It was the Wednesday before Thanksgiving 2007. The weather a cool 29 degrees and the sky overcast in the small western Wisconsin city where I live, thirty minutes from downtown St. Paul, Minnesota. It was a busy day for me beginning with taking Thor, our beloved 12-year-old Brittany spaniel mutt, to the vet for his annual checkup. Thor got his rabies shot, blood drawn, stool and urine samples taken. It was an appointment not unlike we humans—except he didn’t have anything shoved up his butt! Lucky dog.
When arriving back home, it was time to prepare the grocery list for the next day’s feast with the regular items and trimmings: turkey, dressing, veggies, and a few spirits. Just prior to heading out for the store, it began to snow—small flakes at first, then larger flakes. The day seemed perfect.
“Over the river and through the wood, to Grandmother’s house we go. The horse knows the way to carry the sleigh, o’er the drifted snow.”
Grandmother. What a warm name that is. My thoughts turn toward my mother-in-law and how wonderful she was as a grandmother… warm, inviting, loving, accepting. Also with dinner preparations looming, I was reminded of my favorite story of Edna.
My husband, Mark, and I were finally able to host a family dinner for our three children--Katrina, six; Kyle, four; and Aaron one—and with Mark’s parents, Al and Edna. I was so proud to show off my culinary skills for my mother-in-law. However, they were short-lived.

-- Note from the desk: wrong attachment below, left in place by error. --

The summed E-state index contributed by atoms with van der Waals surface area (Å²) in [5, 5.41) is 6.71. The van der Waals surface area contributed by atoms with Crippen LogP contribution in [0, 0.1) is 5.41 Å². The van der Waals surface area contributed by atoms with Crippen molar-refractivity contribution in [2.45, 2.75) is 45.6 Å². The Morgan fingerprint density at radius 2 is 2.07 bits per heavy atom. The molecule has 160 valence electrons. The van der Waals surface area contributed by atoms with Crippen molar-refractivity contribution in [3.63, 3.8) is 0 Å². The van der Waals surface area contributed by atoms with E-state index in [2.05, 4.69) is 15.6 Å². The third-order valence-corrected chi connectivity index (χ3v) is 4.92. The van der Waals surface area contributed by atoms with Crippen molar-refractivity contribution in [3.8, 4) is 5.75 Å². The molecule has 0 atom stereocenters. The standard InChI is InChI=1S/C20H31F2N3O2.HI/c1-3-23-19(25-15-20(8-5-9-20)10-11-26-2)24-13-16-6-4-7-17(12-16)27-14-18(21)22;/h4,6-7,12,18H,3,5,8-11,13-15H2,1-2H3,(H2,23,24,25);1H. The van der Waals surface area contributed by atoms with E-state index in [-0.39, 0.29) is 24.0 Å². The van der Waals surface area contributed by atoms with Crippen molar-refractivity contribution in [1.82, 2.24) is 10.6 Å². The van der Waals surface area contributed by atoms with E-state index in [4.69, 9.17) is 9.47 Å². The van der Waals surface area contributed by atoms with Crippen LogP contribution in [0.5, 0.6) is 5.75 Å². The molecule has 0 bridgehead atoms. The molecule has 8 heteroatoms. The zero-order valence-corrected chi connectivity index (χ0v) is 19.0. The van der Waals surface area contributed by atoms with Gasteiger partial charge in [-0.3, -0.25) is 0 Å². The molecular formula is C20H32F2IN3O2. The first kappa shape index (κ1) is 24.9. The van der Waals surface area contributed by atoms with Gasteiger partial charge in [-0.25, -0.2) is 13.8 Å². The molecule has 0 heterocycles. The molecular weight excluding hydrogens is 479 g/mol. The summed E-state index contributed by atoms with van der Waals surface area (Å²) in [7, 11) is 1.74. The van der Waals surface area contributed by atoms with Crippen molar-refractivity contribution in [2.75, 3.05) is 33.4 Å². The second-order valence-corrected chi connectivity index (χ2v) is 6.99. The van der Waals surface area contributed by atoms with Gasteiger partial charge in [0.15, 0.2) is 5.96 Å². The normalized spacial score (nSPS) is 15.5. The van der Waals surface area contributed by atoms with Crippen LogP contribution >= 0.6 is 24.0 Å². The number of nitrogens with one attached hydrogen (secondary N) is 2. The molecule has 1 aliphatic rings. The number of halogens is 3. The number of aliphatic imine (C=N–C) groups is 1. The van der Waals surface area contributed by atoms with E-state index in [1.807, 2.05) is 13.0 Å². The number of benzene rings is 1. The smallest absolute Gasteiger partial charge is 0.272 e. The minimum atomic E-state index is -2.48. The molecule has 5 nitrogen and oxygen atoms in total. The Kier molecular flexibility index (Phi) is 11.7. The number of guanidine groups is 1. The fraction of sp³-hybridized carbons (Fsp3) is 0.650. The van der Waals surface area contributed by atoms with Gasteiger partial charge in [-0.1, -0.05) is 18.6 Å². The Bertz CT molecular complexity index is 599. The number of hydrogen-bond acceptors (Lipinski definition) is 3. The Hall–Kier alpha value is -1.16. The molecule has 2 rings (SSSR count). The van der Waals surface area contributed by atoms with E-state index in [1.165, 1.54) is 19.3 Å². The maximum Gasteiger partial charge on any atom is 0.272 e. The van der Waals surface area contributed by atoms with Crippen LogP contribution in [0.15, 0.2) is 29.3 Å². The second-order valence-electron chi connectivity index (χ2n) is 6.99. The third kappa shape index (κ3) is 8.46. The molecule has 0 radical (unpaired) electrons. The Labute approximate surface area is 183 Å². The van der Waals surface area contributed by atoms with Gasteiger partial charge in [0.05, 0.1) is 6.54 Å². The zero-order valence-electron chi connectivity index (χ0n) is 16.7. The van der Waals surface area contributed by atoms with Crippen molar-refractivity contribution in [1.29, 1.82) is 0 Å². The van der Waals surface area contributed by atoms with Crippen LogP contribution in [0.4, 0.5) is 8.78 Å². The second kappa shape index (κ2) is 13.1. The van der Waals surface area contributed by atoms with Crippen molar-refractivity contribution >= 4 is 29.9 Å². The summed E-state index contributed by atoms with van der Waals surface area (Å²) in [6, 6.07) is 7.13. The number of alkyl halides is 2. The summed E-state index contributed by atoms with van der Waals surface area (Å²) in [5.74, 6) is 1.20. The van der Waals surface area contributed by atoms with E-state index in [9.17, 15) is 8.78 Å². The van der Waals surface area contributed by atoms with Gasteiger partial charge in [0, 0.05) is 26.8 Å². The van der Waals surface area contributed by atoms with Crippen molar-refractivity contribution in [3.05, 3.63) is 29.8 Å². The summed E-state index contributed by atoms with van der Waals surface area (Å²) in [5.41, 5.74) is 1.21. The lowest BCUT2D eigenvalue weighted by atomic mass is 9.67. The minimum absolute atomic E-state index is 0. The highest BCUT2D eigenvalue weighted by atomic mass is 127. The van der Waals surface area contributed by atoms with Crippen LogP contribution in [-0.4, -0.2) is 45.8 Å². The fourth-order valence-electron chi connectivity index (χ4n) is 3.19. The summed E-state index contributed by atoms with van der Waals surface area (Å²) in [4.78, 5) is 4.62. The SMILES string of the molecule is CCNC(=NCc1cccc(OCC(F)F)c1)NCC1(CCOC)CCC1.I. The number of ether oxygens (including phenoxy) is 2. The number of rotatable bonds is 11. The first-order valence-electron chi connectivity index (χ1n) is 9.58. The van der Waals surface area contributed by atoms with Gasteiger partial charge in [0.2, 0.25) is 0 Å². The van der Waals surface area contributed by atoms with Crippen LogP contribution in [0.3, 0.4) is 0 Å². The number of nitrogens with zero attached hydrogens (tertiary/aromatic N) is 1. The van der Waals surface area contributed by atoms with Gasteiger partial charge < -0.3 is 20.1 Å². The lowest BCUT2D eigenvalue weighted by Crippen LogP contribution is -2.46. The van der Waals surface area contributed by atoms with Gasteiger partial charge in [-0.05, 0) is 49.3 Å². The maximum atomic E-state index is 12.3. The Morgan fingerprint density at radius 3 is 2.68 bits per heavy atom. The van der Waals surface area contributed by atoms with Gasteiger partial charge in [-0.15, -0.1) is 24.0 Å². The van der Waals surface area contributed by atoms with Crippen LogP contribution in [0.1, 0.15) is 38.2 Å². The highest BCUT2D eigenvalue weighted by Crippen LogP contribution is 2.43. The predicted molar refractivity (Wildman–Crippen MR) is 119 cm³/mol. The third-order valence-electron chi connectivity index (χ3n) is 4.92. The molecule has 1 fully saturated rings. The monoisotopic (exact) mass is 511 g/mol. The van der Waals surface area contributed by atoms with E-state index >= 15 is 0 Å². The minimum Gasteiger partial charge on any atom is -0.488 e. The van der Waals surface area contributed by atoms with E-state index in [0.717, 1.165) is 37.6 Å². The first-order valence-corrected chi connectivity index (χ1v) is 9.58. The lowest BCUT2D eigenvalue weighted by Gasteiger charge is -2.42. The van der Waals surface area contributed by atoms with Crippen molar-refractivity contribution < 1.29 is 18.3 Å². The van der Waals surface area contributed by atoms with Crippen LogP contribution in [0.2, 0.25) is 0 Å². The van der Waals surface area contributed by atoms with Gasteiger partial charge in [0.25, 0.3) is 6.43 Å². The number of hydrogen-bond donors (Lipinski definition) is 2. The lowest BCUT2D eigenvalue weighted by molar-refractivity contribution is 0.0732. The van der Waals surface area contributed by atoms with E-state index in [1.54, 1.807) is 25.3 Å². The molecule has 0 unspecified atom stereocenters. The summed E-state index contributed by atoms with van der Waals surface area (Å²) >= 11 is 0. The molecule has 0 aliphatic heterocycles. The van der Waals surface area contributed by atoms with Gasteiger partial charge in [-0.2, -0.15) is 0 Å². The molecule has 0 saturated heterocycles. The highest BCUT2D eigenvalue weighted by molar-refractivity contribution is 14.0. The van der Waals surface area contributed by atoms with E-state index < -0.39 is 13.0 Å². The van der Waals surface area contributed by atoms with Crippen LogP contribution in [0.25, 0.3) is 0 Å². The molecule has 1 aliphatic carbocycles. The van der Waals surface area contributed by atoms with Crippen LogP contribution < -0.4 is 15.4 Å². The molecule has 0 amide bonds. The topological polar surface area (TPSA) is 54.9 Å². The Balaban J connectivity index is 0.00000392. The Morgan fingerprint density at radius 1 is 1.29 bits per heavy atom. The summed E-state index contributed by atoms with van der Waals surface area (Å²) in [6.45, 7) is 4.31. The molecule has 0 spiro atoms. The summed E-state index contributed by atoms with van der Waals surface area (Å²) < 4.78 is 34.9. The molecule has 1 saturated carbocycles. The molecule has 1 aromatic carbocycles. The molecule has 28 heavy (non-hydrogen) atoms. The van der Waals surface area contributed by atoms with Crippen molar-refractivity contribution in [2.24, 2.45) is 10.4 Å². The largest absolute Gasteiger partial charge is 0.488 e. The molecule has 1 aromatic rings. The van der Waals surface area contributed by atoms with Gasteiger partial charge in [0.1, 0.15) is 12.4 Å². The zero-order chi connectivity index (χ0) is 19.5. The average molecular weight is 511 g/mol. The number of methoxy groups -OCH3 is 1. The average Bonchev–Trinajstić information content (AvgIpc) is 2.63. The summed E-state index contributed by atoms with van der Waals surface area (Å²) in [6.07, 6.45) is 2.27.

“What are doing?” Edna asked, looking around me. She couldn’t look over my shoulder because I am almost six feet tall and she was five-foot-nothing.
“Getting ready to make the gravy,” I answered while getting the flour, cup and lid set out on the counter.
“What do you do with the cup?”
“I put the flour and water in it.”
“You don’t use cornstarch?”
“No, I use flour,” as I put a couple heaping spoonfuls into the cup. I then took the cup over to the sink and added warm water.
“You don’t use cold water?” my sweet mother-in-law asked.
“No, I use warm water.” I put the lid on and begin to shake the cup.
“You don’t use a wire whip?”
“No, someone told me the easy way to mix flour and water was to put it in something that has a tight lid and shake it up until smooth.”
“Hmmmm,” was the last she muttered during this conversation.
By the next time I made dinner showing off my culinary skills with my mother-in-law in attendance, I used cornstarch, cold water, and a wire whip. I finally passed the test.
Years went by and my dear, sweet Edna passed away unexpectedly one cold day early in October of 1991. Thanksgiving was spent at one Mark’s brother, Rick, who lived in northeast Wisconsin, about an hour north of Wausau.
Rick’s wife Teri was ready to make the gravy. She took down the flour from the shelf.
“You don’t use cornstarch?” I asked.
Teri turned toward me, giving a most puzzled look. She went back to the business of making the gravy, putting a few teaspoons of flour into a small bowl. She then went to the sink to add water.
“Oh, you use warm water?”
Now Teri was more than a little curious as to why I was asking these questions, but still said nothing. She grabbed a fork to stir the reuse.
“You don’t use a wire whip?”
By this time, Teri could no longer hold her tongue. “Why are you asking me these questions?”
“Because Edna is standing next to me watching as you prepare the gravy as I once, too, had prepared gravy.”
We laughed until we cried. Edna was with us that day, in spirit. It was the first Thanksgiving of many without this woman who loved her children and grandchildren. She especially loved her daughters-in-law—what woman wouldn’t, after raising seven boys!
I think of Edna every time I make gravy using my wire whip.
Do you have any funny stories to share?
Have a great day everyone, and